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Re: Patents again

From: David Kastrup
Subject: Re: Patents again
Date: Sat, 09 Oct 2004 23:49:30 +0200
User-agent: Gnus/5.11 (Gnus v5.11) Emacs/21.3.50 (gnu/linux)

Abdullah Ramazanoglu <> writes:

> begin  David Kastrup <> dedi ki:
>> That is like saying by calling a plumber you automatically pay him.
>> This isn't so: you still have to do the payment yourself, and the
>> plumber can't just pilfer the amount from a wallet lying around.
> Would it solve the problem if a new clause in a future "GPL v.3"
> explicitly stated that any patented code is unenforceable against
> any GPL project?

No.  Only the patent holder can grant a licence.

> A patent holder accepting such a GPL v.3, would *explicitly* have
> granted a non-restrictive patent license for all the GPL codebase, I
> think.

No.  You are always talking about "codebase" and similar wishywashy
terms.  Licences apply to individual copies.  Only for the copies a
patent holder distributes does he have to obey the GPL.  And only the
original copyright holder can hold him to it, not the recipient.

>>> But it doesn't end here. What if they indirectly and from multiple
>>> untraceable sources sneak patented code into GPL codebase? It should
>>> be easy to do, at least I can readily think of a couple of ways.
>> It does not matter how the code got there.  The patent holders have
>> a right to payment if their code gets used without a licence,
>> regardless of whether they put it there themselves or not.  You can
>> sue them to stop distributing code under the GPL without a
>> non-restrictive patent licence.  But you have to sue them: there is
>> no automatism involved.  In particular, the party receiving the
>> code has no base to sue for a patent licence, only the party that
>> has the copyright on the original GPLed code can sue for
>> compliance.
> However, if the patented code got there indirectly, then patent
> holders would be on pure legal ground, and you wouldn't even be able
> to sue them.

I repeat: it does not matter how the patented code "got there".  You
can force the patent holder (and everybody else) to retract any copies
he had been distributing without complying to the GPL, by including
non-licenced patented code.  Regardless of _who_ distributed the stuff
with unlicenced patents in it, you can force him to stop that.  Only
the patent holder has the additional option of continuing to
distribute _if_ he licences the patent for that use.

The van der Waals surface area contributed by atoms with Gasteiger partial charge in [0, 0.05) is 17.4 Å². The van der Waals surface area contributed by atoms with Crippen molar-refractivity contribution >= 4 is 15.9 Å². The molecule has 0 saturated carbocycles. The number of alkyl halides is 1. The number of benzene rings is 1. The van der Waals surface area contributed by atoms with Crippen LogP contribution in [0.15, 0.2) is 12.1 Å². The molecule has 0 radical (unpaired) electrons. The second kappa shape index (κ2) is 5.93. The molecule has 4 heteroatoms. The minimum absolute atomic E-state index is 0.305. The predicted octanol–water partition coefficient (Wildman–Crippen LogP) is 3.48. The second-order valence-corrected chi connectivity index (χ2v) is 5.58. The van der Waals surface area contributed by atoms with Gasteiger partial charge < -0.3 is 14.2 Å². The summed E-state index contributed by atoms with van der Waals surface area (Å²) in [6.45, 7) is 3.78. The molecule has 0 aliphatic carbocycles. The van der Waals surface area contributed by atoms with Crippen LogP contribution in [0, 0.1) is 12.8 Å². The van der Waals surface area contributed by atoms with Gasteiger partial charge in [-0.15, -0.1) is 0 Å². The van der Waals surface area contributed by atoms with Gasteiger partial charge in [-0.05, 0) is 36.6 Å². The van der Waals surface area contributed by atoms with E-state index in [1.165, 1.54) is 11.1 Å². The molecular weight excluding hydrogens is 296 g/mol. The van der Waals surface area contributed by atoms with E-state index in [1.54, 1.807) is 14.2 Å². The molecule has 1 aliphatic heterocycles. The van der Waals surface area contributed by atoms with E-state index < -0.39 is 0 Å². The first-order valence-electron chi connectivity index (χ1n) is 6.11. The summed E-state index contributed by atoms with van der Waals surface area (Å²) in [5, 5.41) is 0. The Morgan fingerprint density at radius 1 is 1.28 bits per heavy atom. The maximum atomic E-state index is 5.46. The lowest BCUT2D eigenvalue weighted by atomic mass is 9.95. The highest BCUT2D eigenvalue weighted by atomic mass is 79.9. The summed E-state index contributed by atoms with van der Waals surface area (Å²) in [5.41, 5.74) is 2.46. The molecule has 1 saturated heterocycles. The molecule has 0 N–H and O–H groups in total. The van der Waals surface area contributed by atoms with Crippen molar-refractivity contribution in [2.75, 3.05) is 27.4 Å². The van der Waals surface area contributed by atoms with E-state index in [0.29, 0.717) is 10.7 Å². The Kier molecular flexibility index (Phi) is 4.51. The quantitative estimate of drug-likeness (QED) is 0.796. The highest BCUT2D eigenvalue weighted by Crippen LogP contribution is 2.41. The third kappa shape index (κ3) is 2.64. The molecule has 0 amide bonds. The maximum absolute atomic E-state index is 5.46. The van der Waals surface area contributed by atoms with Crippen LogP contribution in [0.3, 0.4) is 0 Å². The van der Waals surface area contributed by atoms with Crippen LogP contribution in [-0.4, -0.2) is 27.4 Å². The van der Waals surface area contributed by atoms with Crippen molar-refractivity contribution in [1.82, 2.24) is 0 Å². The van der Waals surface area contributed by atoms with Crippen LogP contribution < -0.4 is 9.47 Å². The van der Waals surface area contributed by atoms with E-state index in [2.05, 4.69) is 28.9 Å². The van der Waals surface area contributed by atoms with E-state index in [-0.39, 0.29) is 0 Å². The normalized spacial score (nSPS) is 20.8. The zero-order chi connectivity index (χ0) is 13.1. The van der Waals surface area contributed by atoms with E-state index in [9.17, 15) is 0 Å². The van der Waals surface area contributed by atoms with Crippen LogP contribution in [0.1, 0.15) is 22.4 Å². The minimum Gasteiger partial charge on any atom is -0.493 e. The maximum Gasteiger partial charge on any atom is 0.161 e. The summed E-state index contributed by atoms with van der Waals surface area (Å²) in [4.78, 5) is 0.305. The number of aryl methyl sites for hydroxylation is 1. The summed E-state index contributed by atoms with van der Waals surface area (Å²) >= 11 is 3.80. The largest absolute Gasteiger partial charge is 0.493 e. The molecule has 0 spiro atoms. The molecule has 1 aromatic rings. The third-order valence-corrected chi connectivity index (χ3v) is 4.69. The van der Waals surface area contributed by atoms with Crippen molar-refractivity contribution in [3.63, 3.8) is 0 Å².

> As for the case where it got there directly, I'm surely not a
> lawyer, because I simply cannot understand how a GPL-bound patent
> owner could enforce their patent on any GPL program.  By
> distributing their patented code under GPL, they're explicitly
> stating that anyone can use it, modify it, and redistribute it under
> the same conditions, freely in both senses.

No, they aren't doing anything of that sort.  That's only in case when
they are _complying_ with the GPL.  But when they are merely
_claiming_ compliance but not licencing the patents, then the
recipients may not redistribute the code further, just like it was not
allowed to be distributed in the first place.

> They're *explicitly* giving the permission and freedom for their
> patented code.

Only to their customers.

> How then, can they ever go to court and claim that I cannot use
> their code without paying to them for their patent?

If I am a direct customer of theirs and buy stuff from them they claim
I can use, then they can't sue me.  But if their licence did not
extend to non-customers and I use the stuff nevertheless, for example
by taking code from the program and putting it in to a completely
different program, they can sue me.  If they sue me, the copyright
holder of the GPLed original can in contrast sue them for breach of
GPL, but there is nothing I can do without a valid licence from them.

> It's beyond me.

If your neighbor steals apples from the grocery store, this does not
give you leave to steal pears from him.

David Kastrup, Kriemhildstr. 15, 44793 Bochum

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